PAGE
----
At the time of the members' expulsion, article 2 of the Code of Ethics read: "It shall be considered unprofessional and inconsistent with honorable and dignified bearing for any member … to attempt to injure falsely or maliciously, directly or indirectly, the professional reputation, prospects, or business, of another Engineer." This provision is one of the few clauses that remains largely unchanged from the original Code of Ethics; today it is found in guideline g to canon 5.
While this canon likely served as the basis for the members' expulsion, it is questionable whether the actions in this case would meet today's threshold for violating this canon. It is possible the board believed that the members' report contained inaccuracies, either in assessing the extent of excavation or in finding fault with the district engineer for this overpayment, but the language of article 2 and its successors does not proscribe mere "inaccurate" statements leading to injury of another engineer. Instead, these guidelines focus on "false" and "malicious" statements, terms that are well known in modern defamation law and are commonly understood to require some element of bad faith--a finding that the speaker either knew, or acted with reckless disregard of the likelihood, that the harmful statement was untrue. Without reason to doubt that the members prepared this report as a truthful expression of their opinion, based on sound reasoning and an adequate investigation of the facts, it is unlikely that today's Committee on Professional Conduct (CPC) would find that the members had "falsely or maliciously" harmed another engineer.
Furthermore, the board made its decision at a time when legal actions arising from the San Gabriel Dam scandal were ongoing--unlike today's model, in which CPC policy is to table any ethics complaint until all litigation arising from the case has been resolved. Though even later boards did not appear to be swayed by evidence supporting the members' claim of fraud, it is still clear that ASCE's initial decision to expel these members was made without complete knowledge of all the relevant facts.
Finally, it is likely from the facts presented that a sitting ASCE board member with a personal connection to the case may have had some involvement in initiating the ethics complaint. In cases in which a board member has a personal stake in a decision, ASCE's conflict-of-interest policies establish clear rules for ensuring the integrity of the process, including recusal of the director from the discussion and the vote, and in some cases call for convening an independent body or outside attorney to offer disinterested counsel. While it is possible that the 1930s board followed a similar commonsense approach, without those measures it is impossible to say how much of the board's decision may have been influenced by a director's personal interest in refuting the merits of the accused members' report.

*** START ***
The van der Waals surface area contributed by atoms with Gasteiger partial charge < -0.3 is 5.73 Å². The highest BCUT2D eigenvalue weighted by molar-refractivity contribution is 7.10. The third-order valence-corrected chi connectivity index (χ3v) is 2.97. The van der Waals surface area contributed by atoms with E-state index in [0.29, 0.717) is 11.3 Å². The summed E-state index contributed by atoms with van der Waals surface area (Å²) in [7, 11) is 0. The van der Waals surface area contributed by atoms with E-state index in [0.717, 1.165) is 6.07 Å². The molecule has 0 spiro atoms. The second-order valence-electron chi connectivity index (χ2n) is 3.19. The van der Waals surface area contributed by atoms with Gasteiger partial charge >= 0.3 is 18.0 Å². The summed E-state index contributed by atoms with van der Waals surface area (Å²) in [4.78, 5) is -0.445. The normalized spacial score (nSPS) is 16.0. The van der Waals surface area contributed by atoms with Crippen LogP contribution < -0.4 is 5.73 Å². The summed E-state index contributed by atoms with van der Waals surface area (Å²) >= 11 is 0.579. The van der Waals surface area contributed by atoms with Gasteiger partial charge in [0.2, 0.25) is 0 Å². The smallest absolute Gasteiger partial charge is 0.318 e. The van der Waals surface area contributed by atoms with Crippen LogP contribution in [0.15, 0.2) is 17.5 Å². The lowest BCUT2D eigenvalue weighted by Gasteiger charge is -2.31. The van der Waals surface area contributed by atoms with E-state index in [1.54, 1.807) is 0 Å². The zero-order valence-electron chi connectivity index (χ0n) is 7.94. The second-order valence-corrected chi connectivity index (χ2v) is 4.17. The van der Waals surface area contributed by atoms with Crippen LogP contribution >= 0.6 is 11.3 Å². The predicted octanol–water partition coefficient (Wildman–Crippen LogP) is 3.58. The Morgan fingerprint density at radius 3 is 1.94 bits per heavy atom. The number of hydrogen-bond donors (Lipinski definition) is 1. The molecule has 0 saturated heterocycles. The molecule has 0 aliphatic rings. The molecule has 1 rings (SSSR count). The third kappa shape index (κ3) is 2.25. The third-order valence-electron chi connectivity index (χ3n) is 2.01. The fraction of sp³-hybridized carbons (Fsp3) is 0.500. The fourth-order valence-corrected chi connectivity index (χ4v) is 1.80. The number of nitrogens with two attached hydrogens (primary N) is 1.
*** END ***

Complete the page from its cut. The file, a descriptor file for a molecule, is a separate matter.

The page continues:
Though the former member's pamphlet may not have spurred future boards to reconsider his expulsion, it is notable that the decades to follow saw significant changes to ASCE's Code and its enforcement procedures, changes that have helped to alleviate many of the issues presented by this case.
In 1961, the Society adopted its first
Guide to Professional Practice under the Code of Ethics
. Included in this guideline document was a note confirming that the ethical prohibition on causing injury to another professional "does not remove the moral obligation to expose unethical conduct before the proper authorities." This change, of course, preceded the Society's comprehensive revision in 1976, a revision that transformed the Code from an inwardly focused set of rules aimed at protecting fellow engineers and their businesses to a more outwardly focused code emphasizing the duty to above all protect and serve the public interest.
In 1967, membership in the CPC was changed to consist of former, rather than current, members of the Board of Direction, ensuring that ethics complaints would be reviewed by a group of individuals independent of those who would later adjudicate complaints and decide on disciplinary actions.
Finally, since the 1960s, ASCE has continued to review and refine its procedure for administering ethics complaints, with the goal of establishing a complaints process that demonstrates fundamental fairness and respect for accused members. Today that procedure is spelled out in ASCE's Rules of Policy & Procedure and includes important considerations such as proper notice, the right to present a defense using legal counsel, and the procedure for disciplinary hearings and appeals.
- Bernhard F. Jakobsen, "Ethics and the American Society of Civil Engineers." Los Angeles. Copy courtesy of Water Resources Collections and Archives, University of California-Riverside Orbach Science Library, 1955.
- John W. Robinson. "The San Gabriel Canyon Railroad and the Forks Dam Fiasco." Los Angeles Corral,
, December 1980.
Tara Hoke is ASCE's general counsel and a contributing editor to Civil Engineering.
Members who have an ethics question or would like to file a complaint with the Committee on Professional Conduct may call ASCE's hotline at (703) 295-6151 or (800) 548-ASCE (2723), extension 6151. The attorneys staffing this line can provide advice on how to handle an ethics issue or file a complaint.